Three Detroit Jazz Classics Everyone Should Know

The former Detroit Free Press arts critic and reporter Mark Stryker wrote the book on local jazz with “Jazz From Detroit.” He explores why jazz was so prominent in the Motor City and how the legacy lives on today with a generation of new artists.

a trumpet being played in dim lighting

Former Detroit Free Press arts reporter and critic Mark Stryker is one of the city’s greatest authorities on homegrown jazz.

“You cannot tell the history of jazz in America without telling the history of jazz from Detroit.” — Mark Stryker, critic

In his 2019 book “Jazz From Detroit,”  Stryker explores Detroit’s role in shaping the course of modern and contemporary jazz from the 1940s until the present day. The book also chronicles the indispensable contributions of dozens of musicians nurtured by the Motor City.

Listen: Hear the full interview with “Jazz From Detroit” author Mark Stryker.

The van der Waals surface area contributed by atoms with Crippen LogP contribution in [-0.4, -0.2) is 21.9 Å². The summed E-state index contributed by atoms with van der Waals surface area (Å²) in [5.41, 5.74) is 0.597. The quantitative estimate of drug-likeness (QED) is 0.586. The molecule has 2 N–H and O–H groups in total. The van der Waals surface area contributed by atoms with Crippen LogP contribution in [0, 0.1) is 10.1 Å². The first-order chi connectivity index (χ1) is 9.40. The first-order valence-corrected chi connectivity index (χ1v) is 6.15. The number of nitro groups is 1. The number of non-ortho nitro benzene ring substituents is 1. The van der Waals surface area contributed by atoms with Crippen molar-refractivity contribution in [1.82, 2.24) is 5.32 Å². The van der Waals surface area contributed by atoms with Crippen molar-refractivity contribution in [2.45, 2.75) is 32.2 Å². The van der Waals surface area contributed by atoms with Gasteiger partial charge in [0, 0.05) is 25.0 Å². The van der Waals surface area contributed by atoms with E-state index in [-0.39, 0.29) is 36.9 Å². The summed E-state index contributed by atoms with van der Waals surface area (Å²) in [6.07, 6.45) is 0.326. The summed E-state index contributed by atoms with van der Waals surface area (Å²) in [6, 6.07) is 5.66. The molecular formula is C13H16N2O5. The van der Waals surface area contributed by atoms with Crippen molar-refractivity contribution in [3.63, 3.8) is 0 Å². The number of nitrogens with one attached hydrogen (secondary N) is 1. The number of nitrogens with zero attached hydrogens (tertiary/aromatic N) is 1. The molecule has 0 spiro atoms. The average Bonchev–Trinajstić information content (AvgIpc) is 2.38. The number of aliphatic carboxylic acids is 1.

“You cannot tell the history of jazz in America without telling the history of jazz from Detroit,” says Stryker. “This city has produced so many important, influential jazz musicians that the music would not be the same without Detroit.”

The 41st annual Detroit Jazz Festival presented by Rocket Mortgage is being broadcast of 101.9 WDET’s airwaves starting September 4th. So Stryker stopped by CultureShift to share three influential jazz tracks from Detroit musicians.

Three Defining Detroit Jazz Classics

3. Detroit jazz artist Kenny Burrell’s “Midnight Blue”

2. Raised in Pontiac, the Jones Brothers — Hank Jones, Thad Jones and Elvin Jones — release “Keepin’ Up With The Joneses” album featuring the song “Three And One.”

1. The late Detroit jazz pianist Geri Allen makes her mark with “Printmakers”

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  • Ryan Patrick Hooper
    Ryan Patrick Hooper is the award-winning host of "In the Groove" on 101.9 WDET-FM Detroit’s NPR station. Hooper has covered stories for the New York Times, NPR, Detroit Free Press, Hour Detroit, SPIN and Paste magazine.